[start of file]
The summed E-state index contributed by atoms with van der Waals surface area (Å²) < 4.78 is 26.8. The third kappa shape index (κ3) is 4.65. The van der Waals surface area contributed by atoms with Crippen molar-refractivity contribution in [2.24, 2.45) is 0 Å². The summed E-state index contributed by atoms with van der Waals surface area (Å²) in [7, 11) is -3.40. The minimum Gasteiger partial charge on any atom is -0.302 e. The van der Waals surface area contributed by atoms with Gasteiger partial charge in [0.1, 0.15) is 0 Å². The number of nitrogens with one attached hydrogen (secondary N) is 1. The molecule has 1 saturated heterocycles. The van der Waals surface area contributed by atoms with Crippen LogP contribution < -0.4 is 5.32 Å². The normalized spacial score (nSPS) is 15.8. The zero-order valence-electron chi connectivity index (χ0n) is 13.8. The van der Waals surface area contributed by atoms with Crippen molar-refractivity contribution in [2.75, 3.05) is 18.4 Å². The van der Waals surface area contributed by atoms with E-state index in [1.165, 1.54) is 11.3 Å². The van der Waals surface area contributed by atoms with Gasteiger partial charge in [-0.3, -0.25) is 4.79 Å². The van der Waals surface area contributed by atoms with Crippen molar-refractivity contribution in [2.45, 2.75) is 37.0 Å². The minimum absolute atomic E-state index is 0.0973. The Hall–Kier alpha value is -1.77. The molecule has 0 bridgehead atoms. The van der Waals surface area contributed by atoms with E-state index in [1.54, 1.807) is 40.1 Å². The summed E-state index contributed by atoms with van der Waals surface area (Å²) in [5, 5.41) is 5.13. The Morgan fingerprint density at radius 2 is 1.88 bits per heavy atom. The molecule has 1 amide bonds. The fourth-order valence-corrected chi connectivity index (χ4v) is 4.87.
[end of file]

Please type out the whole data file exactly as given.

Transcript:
The summed E-state index contributed by atoms with van der Waals surface area (Å²) < 4.78 is 26.8. The third kappa shape index (κ3) is 4.65. The van der Waals surface area contributed by atoms with Crippen molar-refractivity contribution in [2.24, 2.45) is 0 Å². The summed E-state index contributed by atoms with van der Waals surface area (Å²) in [7, 11) is -3.40. The minimum Gasteiger partial charge on any atom is -0.302 e. The van der Waals surface area contributed by atoms with Gasteiger partial charge in [0.1, 0.15) is 0 Å². The number of nitrogens with one attached hydrogen (secondary N) is 1. The molecule has 1 saturated heterocycles. The van der Waals surface area contributed by atoms with Crippen LogP contribution < -0.4 is 5.32 Å². The normalized spacial score (nSPS) is 15.8. The zero-order valence-electron chi connectivity index (χ0n) is 13.8. The van der Waals surface area contributed by atoms with Crippen molar-refractivity contribution in [2.75, 3.05) is 18.4 Å². The van der Waals surface area contributed by atoms with E-state index in [1.165, 1.54) is 11.3 Å². The van der Waals surface area contributed by atoms with Gasteiger partial charge in [-0.3, -0.25) is 4.79 Å². The van der Waals surface area contributed by atoms with Crippen molar-refractivity contribution in [2.45, 2.75) is 37.0 Å². The minimum absolute atomic E-state index is 0.0973. The Hall–Kier alpha value is -1.77. The molecule has 0 bridgehead atoms. The van der Waals surface area contributed by atoms with E-state index in [1.54, 1.807) is 40.1 Å². The summed E-state index contributed by atoms with van der Waals surface area (Å²) in [5, 5.41) is 5.13. The Morgan fingerprint density at radius 2 is 1.88 bits per heavy atom. The molecule has 1 amide bonds. The fourth-order valence-corrected chi connectivity index (χ4v) is 4.87.